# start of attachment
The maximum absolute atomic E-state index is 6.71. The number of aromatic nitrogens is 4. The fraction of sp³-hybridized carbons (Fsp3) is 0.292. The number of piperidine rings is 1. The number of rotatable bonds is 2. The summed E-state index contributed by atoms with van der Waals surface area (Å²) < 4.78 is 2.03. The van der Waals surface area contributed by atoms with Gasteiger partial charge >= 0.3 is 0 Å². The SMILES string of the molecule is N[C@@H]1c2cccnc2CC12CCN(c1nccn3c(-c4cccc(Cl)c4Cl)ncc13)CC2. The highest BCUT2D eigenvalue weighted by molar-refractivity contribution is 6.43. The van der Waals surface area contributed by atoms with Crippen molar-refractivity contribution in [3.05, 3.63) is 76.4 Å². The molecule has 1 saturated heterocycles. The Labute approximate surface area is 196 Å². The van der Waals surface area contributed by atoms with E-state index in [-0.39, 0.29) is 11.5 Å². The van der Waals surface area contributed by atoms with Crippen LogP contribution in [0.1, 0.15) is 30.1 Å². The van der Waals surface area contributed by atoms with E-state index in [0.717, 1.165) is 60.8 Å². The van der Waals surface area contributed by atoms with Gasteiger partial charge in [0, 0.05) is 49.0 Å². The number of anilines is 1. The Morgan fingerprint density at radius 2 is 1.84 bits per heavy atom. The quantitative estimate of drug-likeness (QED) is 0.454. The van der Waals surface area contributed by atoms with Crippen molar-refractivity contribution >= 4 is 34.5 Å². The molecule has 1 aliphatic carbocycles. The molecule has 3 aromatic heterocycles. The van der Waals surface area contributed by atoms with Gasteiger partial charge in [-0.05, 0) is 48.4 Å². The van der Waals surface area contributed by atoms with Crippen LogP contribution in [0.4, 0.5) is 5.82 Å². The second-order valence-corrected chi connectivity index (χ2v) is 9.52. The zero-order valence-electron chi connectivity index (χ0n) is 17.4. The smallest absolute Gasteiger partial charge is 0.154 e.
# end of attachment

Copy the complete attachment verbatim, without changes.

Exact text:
The maximum absolute atomic E-state index is 6.71. The number of aromatic nitrogens is 4. The fraction of sp³-hybridized carbons (Fsp3) is 0.292. The number of piperidine rings is 1. The number of rotatable bonds is 2. The summed E-state index contributed by atoms with van der Waals surface area (Å²) < 4.78 is 2.03. The van der Waals surface area contributed by atoms with Gasteiger partial charge >= 0.3 is 0 Å². The SMILES string of the molecule is N[C@@H]1c2cccnc2CC12CCN(c1nccn3c(-c4cccc(Cl)c4Cl)ncc13)CC2. The highest BCUT2D eigenvalue weighted by molar-refractivity contribution is 6.43. The van der Waals surface area contributed by atoms with Crippen molar-refractivity contribution in [3.05, 3.63) is 76.4 Å². The molecule has 1 saturated heterocycles. The Labute approximate surface area is 196 Å². The van der Waals surface area contributed by atoms with E-state index in [-0.39, 0.29) is 11.5 Å². The van der Waals surface area contributed by atoms with Crippen LogP contribution in [0.1, 0.15) is 30.1 Å². The van der Waals surface area contributed by atoms with E-state index in [0.717, 1.165) is 60.8 Å². The van der Waals surface area contributed by atoms with Gasteiger partial charge in [0, 0.05) is 49.0 Å². The number of anilines is 1. The Morgan fingerprint density at radius 2 is 1.84 bits per heavy atom. The quantitative estimate of drug-likeness (QED) is 0.454. The van der Waals surface area contributed by atoms with Crippen molar-refractivity contribution >= 4 is 34.5 Å². The molecule has 1 aliphatic carbocycles. The molecule has 3 aromatic heterocycles. The van der Waals surface area contributed by atoms with Gasteiger partial charge in [-0.05, 0) is 48.4 Å². The van der Waals surface area contributed by atoms with Crippen LogP contribution in [0.4, 0.5) is 5.82 Å². The second-order valence-corrected chi connectivity index (χ2v) is 9.52. The zero-order valence-electron chi connectivity index (χ0n) is 17.4. The smallest absolute Gasteiger partial charge is 0.154 e.